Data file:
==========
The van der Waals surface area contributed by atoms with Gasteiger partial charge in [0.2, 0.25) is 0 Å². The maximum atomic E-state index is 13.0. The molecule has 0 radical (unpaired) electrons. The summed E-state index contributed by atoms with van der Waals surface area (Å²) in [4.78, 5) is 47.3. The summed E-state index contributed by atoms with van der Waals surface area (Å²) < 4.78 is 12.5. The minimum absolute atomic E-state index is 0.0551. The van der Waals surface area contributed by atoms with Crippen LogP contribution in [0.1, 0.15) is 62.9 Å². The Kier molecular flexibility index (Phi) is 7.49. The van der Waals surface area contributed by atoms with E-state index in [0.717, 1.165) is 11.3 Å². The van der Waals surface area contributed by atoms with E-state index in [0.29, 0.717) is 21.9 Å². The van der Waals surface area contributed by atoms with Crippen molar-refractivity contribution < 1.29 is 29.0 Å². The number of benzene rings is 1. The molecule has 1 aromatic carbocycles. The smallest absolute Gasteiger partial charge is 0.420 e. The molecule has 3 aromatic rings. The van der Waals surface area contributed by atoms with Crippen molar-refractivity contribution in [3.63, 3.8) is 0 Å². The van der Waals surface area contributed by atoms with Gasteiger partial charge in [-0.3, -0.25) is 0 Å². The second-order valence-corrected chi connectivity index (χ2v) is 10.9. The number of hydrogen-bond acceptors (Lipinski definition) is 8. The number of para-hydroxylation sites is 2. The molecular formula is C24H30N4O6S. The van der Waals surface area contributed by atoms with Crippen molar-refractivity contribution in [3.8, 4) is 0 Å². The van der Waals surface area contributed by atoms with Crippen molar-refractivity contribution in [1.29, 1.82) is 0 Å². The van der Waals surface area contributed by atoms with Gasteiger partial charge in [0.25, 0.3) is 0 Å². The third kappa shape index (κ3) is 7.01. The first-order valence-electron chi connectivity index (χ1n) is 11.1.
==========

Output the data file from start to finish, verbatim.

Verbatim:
The van der Waals surface area contributed by atoms with Gasteiger partial charge in [0.2, 0.25) is 0 Å². The maximum atomic E-state index is 13.0. The molecule has 0 radical (unpaired) electrons. The summed E-state index contributed by atoms with van der Waals surface area (Å²) in [4.78, 5) is 47.3. The summed E-state index contributed by atoms with van der Waals surface area (Å²) < 4.78 is 12.5. The minimum absolute atomic E-state index is 0.0551. The van der Waals surface area contributed by atoms with Crippen LogP contribution in [0.1, 0.15) is 62.9 Å². The Kier molecular flexibility index (Phi) is 7.49. The van der Waals surface area contributed by atoms with E-state index in [0.717, 1.165) is 11.3 Å². The van der Waals surface area contributed by atoms with E-state index in [0.29, 0.717) is 21.9 Å². The van der Waals surface area contributed by atoms with Crippen molar-refractivity contribution < 1.29 is 29.0 Å². The number of benzene rings is 1. The molecule has 1 aromatic carbocycles. The smallest absolute Gasteiger partial charge is 0.420 e. The molecule has 3 aromatic rings. The van der Waals surface area contributed by atoms with Crippen molar-refractivity contribution in [3.63, 3.8) is 0 Å². The van der Waals surface area contributed by atoms with Gasteiger partial charge in [-0.3, -0.25) is 0 Å². The second-order valence-corrected chi connectivity index (χ2v) is 10.9. The number of hydrogen-bond acceptors (Lipinski definition) is 8. The number of para-hydroxylation sites is 2. The molecular formula is C24H30N4O6S. The van der Waals surface area contributed by atoms with Crippen molar-refractivity contribution in [3.8, 4) is 0 Å². The van der Waals surface area contributed by atoms with Crippen molar-refractivity contribution in [1.29, 1.82) is 0 Å². The van der Waals surface area contributed by atoms with Gasteiger partial charge in [0.25, 0.3) is 0 Å². The third kappa shape index (κ3) is 7.01. The first-order valence-electron chi connectivity index (χ1n) is 11.1.